blog description

Old women talk about old things: history, myth, magic and their
checkered pasts, about what changes and what does not.

Sunday, August 18, 2013

Fat Cat Files


Orange Lizzie—you used to be so petite and sweet! When we adopted you, you weighed four lbs. You were plunked down on the counter of a friend’s pet store with half a bag of Walmart Cat food and the parting remark, “Take her. My daughter can’t keep her because cats smother babies.” After imparting this bit of ancient folklore, the 3 bonnet ladies who’d brought her walked out and left Lizzie behind. Stunned, my friend tucked her into a bunny cage for the day and then took her home and hid her from her husband, who’d sworn there would to be “no more darn cats in this house!” The next day, in tears, she called me and begged me to take her. I had four puddies at that time, but Lizzie was smart enough to sleep under the covers with my grumpy husband, which was exactly the move guaranteed to open the door to a new home.

She’s always been a lap cat, a lady who likes to share a couch with us in the evening while her Mommy—not so svelte herself—snacks and watches TV. In her early years, Liz hunted bunnies, birds and chipmunks with deadly skill and committed rodenticide along with the best of them, but with a bottomless food bowl and a lap always available, she soon retired from these classic feline pastimes.  Sitting on the porch on long lazy summer evenings, the resident house wren could scold to her heart’s content, but Lizzie, stretched out beside us like a purring bright orange mini-tiger, would no longer even twitch.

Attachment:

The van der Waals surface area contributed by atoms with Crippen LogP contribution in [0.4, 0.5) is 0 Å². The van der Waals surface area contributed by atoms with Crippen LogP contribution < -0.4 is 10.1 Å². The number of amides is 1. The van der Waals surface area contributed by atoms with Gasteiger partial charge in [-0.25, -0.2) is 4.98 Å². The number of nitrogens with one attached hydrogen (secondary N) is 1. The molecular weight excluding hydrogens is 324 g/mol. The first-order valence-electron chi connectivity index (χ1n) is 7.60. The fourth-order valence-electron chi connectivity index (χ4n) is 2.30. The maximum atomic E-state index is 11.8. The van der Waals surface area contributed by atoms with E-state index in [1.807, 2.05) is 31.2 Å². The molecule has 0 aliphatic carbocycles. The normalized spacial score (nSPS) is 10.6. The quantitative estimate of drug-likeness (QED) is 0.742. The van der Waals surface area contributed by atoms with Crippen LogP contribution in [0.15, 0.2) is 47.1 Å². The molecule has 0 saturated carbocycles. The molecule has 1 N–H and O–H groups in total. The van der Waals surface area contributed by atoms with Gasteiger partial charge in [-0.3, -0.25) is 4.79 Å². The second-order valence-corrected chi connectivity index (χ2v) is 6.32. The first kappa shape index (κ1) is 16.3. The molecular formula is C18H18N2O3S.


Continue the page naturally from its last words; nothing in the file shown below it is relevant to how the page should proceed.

Years have passed. Liz is now a cranky 14. Her hips hurt and she’s losing the ability to climb onto the couch or into my bed. It’s very difficult for her to clean her backside, so often I have to get out a washcloth and do it for her. The thanks I receive is hissing and a lightning fast claw – the only fast movement she has left. Last Christmas, when my son visited us, he declared her “a Tribble, not a cat.”   She’s round as a ball, legs barely visible. She has chosen to ardently dislike our other cats. When we were gifted with another orange female a few years back, Lizzie, in disgust, banished herself from the downstairs. The two “orange girls” have an on-going feud, with spastic hissing fits of cat-on-cat violence at the first glimpse of the other.
Kimi a/k/a 'Wah'
Can you see why they hate each other? (Neither do I.)

About the only thing Lizzie’s good at—or for, these days—is sleeping with me, and even that isn’t an unmixed blessing.  Lately, she’s taken to waking me with blurt-blurt-blurt and a delicate but ever-increasing claw pressure against my face several times during the night. Like Simon’s Cat ©, she points to her mouth and asks for another handout. When Bob, who like males of all species, enjoys pushing the buttons of others, scrambles noisily onto the a/c in the bedroom window and meows—which he too has taken to doing at least once a night—Liz attacks the windows and the blinds, hissing and spitting and making a huge racket. As one of my buddies (whose Siamese is another specialist at devising nighttime torment for his Mommy) says with a sigh, “Cats! Please tell me why we keep them?”

Bob on the wrong side of the door
~~Juliet Waldron
Historical Novels with cats, horses, and buckets of mice...


  1. When you write about your lovely cats I feel good, almost as if I had my own cat. But I don't have one waking me up in the night and I am thankful. Blessings to you and your furry friends.

  2. I think of eric yeowing on Saturday at 330am, as that is when I am supposed to get up and let him out... and at those times too I wonder about the furry freeloaders. But they can be so sweet too..

  3. As a dog person, I'm mystified by the lure of such alien creatures. But yours are genuine characters, no douubt because they live with with you :-)